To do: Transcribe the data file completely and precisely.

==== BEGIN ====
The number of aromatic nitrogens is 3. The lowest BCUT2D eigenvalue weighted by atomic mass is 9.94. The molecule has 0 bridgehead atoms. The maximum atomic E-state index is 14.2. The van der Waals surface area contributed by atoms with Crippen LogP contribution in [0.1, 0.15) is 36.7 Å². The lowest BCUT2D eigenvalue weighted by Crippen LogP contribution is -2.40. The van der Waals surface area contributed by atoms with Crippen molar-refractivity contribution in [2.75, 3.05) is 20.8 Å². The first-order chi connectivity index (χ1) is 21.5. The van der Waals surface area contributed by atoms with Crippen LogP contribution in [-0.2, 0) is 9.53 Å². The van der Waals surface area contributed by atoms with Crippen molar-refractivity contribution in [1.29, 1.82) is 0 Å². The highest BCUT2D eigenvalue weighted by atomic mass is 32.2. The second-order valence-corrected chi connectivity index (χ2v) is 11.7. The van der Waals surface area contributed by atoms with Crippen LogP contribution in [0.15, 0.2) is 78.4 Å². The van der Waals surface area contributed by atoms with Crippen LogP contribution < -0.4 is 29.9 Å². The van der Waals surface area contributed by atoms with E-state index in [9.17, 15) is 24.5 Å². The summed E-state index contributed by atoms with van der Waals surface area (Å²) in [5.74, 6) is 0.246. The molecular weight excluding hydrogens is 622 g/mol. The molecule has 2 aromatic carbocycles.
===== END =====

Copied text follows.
The number of aromatic nitrogens is 3. The lowest BCUT2D eigenvalue weighted by atomic mass is 9.94. The molecule has 0 bridgehead atoms. The maximum atomic E-state index is 14.2. The van der Waals surface area contributed by atoms with Crippen LogP contribution in [0.1, 0.15) is 36.7 Å². The lowest BCUT2D eigenvalue weighted by Crippen LogP contribution is -2.40. The van der Waals surface area contributed by atoms with Crippen molar-refractivity contribution in [2.75, 3.05) is 20.8 Å². The first-order chi connectivity index (χ1) is 21.5. The van der Waals surface area contributed by atoms with Crippen LogP contribution in [-0.2, 0) is 9.53 Å². The van der Waals surface area contributed by atoms with Crippen molar-refractivity contribution in [1.29, 1.82) is 0 Å². The highest BCUT2D eigenvalue weighted by atomic mass is 32.2. The second-order valence-corrected chi connectivity index (χ2v) is 11.7. The van der Waals surface area contributed by atoms with Crippen LogP contribution in [0.15, 0.2) is 78.4 Å². The van der Waals surface area contributed by atoms with Crippen LogP contribution < -0.4 is 29.9 Å². The van der Waals surface area contributed by atoms with E-state index in [9.17, 15) is 24.5 Å². The summed E-state index contributed by atoms with van der Waals surface area (Å²) in [5.74, 6) is 0.246. The molecular weight excluding hydrogens is 622 g/mol. The molecule has 2 aromatic carbocycles.